Baldwin Creed Dam Removal
RECONNECTING BALDWIN CREEK
The Rocky River Watershed Action Plan and various Ohio EPA reports indicated that the fish community in Baldwin Creek is not numerous and diverse enough to meet Clean Water Act standards. By allowing fish from the East Branch of the Rocky River to move freely up the creek and re-populate it, the removal of three low-head dams along the lower 1/2 mile of Baldwin Creek in the City of Berea is the first step to restoring the ecological integrity of Baldwin Creek.
HOW DO YOU REMOVE A DAM ANYWAY?
While it might be fun to imagine lighting a stick of dynamite and tossing it at the foot of the dam, in reality there are a number of limiting factors that, once considered, lead to a less explosive approach, such as a jackhammer attached to the arm of a track hoe.
Furthermore, protecting the existing creek channel and aquatic habitat, maintaining the grade to prevent erosion and streambed scour in the newly dam free creek channel and protecting existing infrastructure such as bridges and underground utilities are just a few aspects of the planning and design that must be taken into consideration.
In order to achieve the projects fish passage and habitat improvement goals, rock fill, large ‘habitat rocks’ and several engineered rock riffle structures were installed at strategic points along the stream channel, including at the former down sites and both upstream and downstream of the Dam 3 site.
The dams were removed and the rock riffle structures were installed in November 2012. Fish sampling activities planned for late spring 2013 are expected to confirm that this section of Baldwin Creek now meets Clean Water Act goals for fish community and habitat. These photos show the project sites after the removal of the three low head dams. Clockwise from the upper left: the Dam 1 site at the Baldwin Creek confluence with the East Branch of the Rocky River; the Dam 2 site at the Berea Water Treatment Plant access drive; one of the new riffles upstream of South Rocky River Drive; and the now dam-free Dam 3 site (as seen from downstream of the South Rocky River Drive bridge).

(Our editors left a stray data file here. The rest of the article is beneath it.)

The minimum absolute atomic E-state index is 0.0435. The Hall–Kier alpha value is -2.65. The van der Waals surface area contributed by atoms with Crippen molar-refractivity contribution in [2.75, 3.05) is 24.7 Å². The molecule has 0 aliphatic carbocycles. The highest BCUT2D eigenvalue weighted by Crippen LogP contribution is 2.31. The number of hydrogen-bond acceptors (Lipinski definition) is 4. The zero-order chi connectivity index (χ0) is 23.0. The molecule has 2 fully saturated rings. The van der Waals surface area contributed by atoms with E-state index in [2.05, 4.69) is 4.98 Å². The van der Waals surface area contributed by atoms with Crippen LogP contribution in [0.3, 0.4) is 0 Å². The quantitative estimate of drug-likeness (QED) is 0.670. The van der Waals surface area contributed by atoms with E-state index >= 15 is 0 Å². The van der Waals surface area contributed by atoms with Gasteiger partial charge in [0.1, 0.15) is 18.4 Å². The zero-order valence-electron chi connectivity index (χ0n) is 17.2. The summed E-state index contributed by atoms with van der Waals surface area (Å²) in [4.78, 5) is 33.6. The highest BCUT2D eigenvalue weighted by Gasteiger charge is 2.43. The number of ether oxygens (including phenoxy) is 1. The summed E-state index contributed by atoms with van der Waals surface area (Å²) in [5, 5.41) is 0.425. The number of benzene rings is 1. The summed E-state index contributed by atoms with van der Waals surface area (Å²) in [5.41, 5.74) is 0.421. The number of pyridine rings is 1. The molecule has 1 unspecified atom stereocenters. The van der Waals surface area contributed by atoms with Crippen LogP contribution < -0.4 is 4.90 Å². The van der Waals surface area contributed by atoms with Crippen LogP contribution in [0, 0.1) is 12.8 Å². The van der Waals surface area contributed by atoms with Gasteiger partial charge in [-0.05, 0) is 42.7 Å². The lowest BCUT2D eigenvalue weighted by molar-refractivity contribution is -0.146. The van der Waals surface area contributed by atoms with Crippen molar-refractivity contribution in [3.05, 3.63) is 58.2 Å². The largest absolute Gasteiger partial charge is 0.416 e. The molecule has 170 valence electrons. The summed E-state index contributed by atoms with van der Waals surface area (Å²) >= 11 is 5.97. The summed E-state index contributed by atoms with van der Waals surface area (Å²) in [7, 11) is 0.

Watershed restoration, by its very nature, does not occur in a vacuum, nor can it be successful without partnership and collaboration.
This project was implemented by Cuyahoga Soil & Water Conservation Distrct in partnership with the Rocky River Watershed Council, the City of Berea, Cleveland Metroparks, and the Northeast Ohio Regional Sewer District. Additional research and assessment was provided by The University of Akron and Baldwin Wallace University. This project was funded by a Surface Water Improvement subgrant from the Ohio Environmental Protection Agency under the provisions of the Great Lakes Restoration Initiative administered by the United States Environmental Protection Agency—Great Lakes National Program Office. Additional funding was provided by the Northeast Ohio Regional Sewer District through the Ohio EPA—Division of Environmental and Financial Assistance’s Water Resource Restoration Sponsor Program. Design, engineering and construction oversight were provided through a contract with a team led by NTH Consultants, Ltd., and also including Davey Resource Group, The Ohio State University, and KS Associates.